Boom spreads wealth wider in the Philippines
MANILA, Philippines (AP) - Just three years ago, a new car and an overseas holiday were unthinkable luxuries for Ms J. Ante and her family of six. The insurance company manager's commissions have soared since then as the Philippines, blighted for a generation by venal and incompetent leaders, has unexpectedly boomed, putting middle-class comforts within tantalising reach of many.
The US$250 billion (S$316.5 billion) economy surged by 7.8 per cent in the first quarter of this year, outpacing China, and a middle class stunted by widespread poverty, political strife and corruption is beginning to share in a prosperity captured for decades by a clannish business and political elite.
The growing affluence and a burgeoning population have lured many global brands. Students and office workers flock to gleaming outlets opened by Zara, Gap, Forever 21, Starbucks and Uniqlo. New apartment blocks are springing up on almost every corner of metropolitan Manila and other cities, often clustered around malls and office buildings housing outsourcing businesses such as call centres, which are forecast to earn around US$25 billion by 2016.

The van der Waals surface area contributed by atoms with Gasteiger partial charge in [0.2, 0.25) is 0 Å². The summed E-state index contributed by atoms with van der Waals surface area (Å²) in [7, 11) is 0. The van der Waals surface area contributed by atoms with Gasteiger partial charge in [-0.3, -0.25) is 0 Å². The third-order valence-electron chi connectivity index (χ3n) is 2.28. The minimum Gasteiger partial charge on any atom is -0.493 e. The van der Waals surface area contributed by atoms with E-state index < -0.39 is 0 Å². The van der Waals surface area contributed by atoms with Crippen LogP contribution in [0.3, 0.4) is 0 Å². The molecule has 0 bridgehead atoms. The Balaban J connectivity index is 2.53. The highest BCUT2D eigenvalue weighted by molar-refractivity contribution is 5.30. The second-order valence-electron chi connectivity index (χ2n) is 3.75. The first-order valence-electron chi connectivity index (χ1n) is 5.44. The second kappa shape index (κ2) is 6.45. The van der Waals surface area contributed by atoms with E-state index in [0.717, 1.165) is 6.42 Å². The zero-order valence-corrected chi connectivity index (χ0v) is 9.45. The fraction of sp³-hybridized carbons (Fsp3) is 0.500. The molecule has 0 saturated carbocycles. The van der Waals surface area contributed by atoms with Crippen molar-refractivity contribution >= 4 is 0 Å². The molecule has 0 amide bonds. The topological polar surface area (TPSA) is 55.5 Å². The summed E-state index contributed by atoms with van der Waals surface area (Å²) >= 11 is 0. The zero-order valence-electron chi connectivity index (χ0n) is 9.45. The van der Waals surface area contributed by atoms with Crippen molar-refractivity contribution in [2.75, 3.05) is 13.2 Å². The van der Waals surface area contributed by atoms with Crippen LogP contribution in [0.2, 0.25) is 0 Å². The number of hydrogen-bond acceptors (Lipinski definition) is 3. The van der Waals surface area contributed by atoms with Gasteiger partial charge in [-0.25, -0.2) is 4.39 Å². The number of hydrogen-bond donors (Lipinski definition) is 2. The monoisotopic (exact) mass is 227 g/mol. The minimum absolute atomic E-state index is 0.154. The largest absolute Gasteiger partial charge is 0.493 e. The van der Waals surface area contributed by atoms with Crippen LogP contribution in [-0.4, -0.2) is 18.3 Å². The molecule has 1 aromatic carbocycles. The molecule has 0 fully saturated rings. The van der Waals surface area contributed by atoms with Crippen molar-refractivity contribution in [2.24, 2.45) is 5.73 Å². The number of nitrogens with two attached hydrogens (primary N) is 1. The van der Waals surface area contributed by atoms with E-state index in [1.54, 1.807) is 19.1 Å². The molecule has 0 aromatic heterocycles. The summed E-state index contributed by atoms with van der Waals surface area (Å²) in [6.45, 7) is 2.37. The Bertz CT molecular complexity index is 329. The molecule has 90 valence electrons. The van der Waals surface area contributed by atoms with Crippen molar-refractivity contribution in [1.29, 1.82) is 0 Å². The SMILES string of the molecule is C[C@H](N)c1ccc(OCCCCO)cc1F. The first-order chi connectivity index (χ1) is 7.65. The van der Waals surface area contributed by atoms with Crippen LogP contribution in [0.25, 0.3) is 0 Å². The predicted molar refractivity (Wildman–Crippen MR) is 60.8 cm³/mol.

Luxury car-maker Rolls Royce said it was flooded with enquiries since it opened its first dealership in Manila two weeks ago. The first car selling for US$605,000 went to a popular TV show host, according to newspaper reports.